In recognition of the special day, this year we are spotlighting a new and unique kind of mother: the Choice Mom. Otherwise referred to as single mothers by choice, these modern day moms are courageous and unique women who - either through adoption or sperm donation - choose to take on the sole responsibility of parenthood and become the nurturer, provider, and complete parenting unit for a child. We recognize this undertaking deserves both acknowledgement and recognition, and are paying special homage to the Choice Mom this Mother’s Day.

Dr. Maria Fournier, former FCI patient and new Choice Mom, is ecstatic and forever grateful for her nine month old son John Nicholas. Maria explains that she knew she could always get married, but that she wouldn’t always be able to have a baby. “I treasure every minute that I have with my son, and my first Mother’s Day as a new Mom will be a very special day for me and my entire family,” she adds.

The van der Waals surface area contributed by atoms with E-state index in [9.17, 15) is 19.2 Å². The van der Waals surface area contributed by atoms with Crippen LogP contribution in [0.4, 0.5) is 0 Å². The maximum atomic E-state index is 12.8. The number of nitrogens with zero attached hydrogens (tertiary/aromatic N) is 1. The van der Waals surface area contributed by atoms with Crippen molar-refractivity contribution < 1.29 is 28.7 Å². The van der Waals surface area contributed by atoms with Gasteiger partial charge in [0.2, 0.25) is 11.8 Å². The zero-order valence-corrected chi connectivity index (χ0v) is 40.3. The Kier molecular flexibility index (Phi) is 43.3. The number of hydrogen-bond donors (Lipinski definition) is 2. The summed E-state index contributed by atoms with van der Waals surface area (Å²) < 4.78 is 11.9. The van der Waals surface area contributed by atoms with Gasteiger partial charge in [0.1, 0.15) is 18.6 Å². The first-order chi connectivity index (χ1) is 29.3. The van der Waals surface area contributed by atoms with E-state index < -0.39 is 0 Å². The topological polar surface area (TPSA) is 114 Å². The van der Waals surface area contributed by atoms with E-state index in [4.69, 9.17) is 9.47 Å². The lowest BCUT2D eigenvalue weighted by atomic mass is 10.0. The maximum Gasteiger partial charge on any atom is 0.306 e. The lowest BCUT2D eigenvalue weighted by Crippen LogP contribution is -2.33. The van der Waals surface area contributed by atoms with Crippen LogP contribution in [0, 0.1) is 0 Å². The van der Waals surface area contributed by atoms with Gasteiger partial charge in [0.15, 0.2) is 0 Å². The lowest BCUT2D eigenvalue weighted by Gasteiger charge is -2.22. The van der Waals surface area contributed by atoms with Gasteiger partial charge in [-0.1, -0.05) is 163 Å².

To learn more about the new trend of Choice Motherhood, see below for some interesting info and statistics. Interestingly enough, at FCI we have seen the number of single women pursuing fertility treatment to either begin or build their families, triple over the last decade.

  • There are 13.7 million single moms and dads currently raising their children in the U.S.
  • Mothers represent 82.6% of all custodial parents
  • The typical Choice Mother is in her 30’s or 40’s, makes $40,000-$60,000+ annually and has a post-graduate degree
  • FCI physicians have noted a significant trend of single women seeking fertility treatment at a younger age (under 35) than ever before

On behalf of everyone here at FCI, we celebrate and honor all mothers, including choice moms, everywhere this coming Mother’s Day. Thank you for all that you do and Happy Mother’s Day to all!

 


Celebrations! FCI Patient Becomes the First in Midwest to Give Birth Using the Latest Genetic Screening & IVF Technology

Tuesday, 20 April 2010

FCI is thrilled to announce the healthy birth of the first IVF baby in Chicago and the Midwest, born using the most advanced genetic screening techniques available, developed to help prevent disease and abnormalities in unborns. This exciting birth (although every single healthy birth is simply wonderful) represents a major industry breakthrough and highlights the potential of this new technology to further help infertile couples and all of our patients fulfill their family building dreams.